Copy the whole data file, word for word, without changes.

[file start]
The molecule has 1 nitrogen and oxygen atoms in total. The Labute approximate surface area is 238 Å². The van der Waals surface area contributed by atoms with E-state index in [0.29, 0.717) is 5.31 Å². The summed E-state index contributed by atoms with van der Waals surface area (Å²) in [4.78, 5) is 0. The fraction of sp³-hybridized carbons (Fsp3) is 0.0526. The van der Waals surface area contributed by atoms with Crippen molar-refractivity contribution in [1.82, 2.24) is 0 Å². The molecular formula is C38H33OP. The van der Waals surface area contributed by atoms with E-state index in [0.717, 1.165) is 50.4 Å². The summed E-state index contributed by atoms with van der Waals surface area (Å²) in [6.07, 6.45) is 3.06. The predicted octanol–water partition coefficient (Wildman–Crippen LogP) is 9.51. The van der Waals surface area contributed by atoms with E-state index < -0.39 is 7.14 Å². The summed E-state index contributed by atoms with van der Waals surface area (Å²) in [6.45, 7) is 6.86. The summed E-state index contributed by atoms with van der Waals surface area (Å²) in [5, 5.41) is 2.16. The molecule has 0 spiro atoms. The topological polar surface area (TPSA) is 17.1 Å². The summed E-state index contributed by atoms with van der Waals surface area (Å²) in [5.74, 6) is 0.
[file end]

The molecule has 1 nitrogen and oxygen atoms in total. The Labute approximate surface area is 238 Å². The van der Waals surface area contributed by atoms with E-state index in [0.29, 0.717) is 5.31 Å². The summed E-state index contributed by atoms with van der Waals surface area (Å²) in [4.78, 5) is 0. The fraction of sp³-hybridized carbons (Fsp3) is 0.0526. The van der Waals surface area contributed by atoms with Crippen molar-refractivity contribution in [1.82, 2.24) is 0 Å². The molecular formula is C38H33OP. The van der Waals surface area contributed by atoms with E-state index in [0.717, 1.165) is 50.4 Å². The summed E-state index contributed by atoms with van der Waals surface area (Å²) in [6.07, 6.45) is 3.06. The predicted octanol–water partition coefficient (Wildman–Crippen LogP) is 9.51. The van der Waals surface area contributed by atoms with E-state index < -0.39 is 7.14 Å². The summed E-state index contributed by atoms with van der Waals surface area (Å²) in [6.45, 7) is 6.86. The summed E-state index contributed by atoms with van der Waals surface area (Å²) in [5, 5.41) is 2.16. The molecule has 0 spiro atoms. The topological polar surface area (TPSA) is 17.1 Å². The summed E-state index contributed by atoms with van der Waals surface area (Å²) in [5.74, 6) is 0.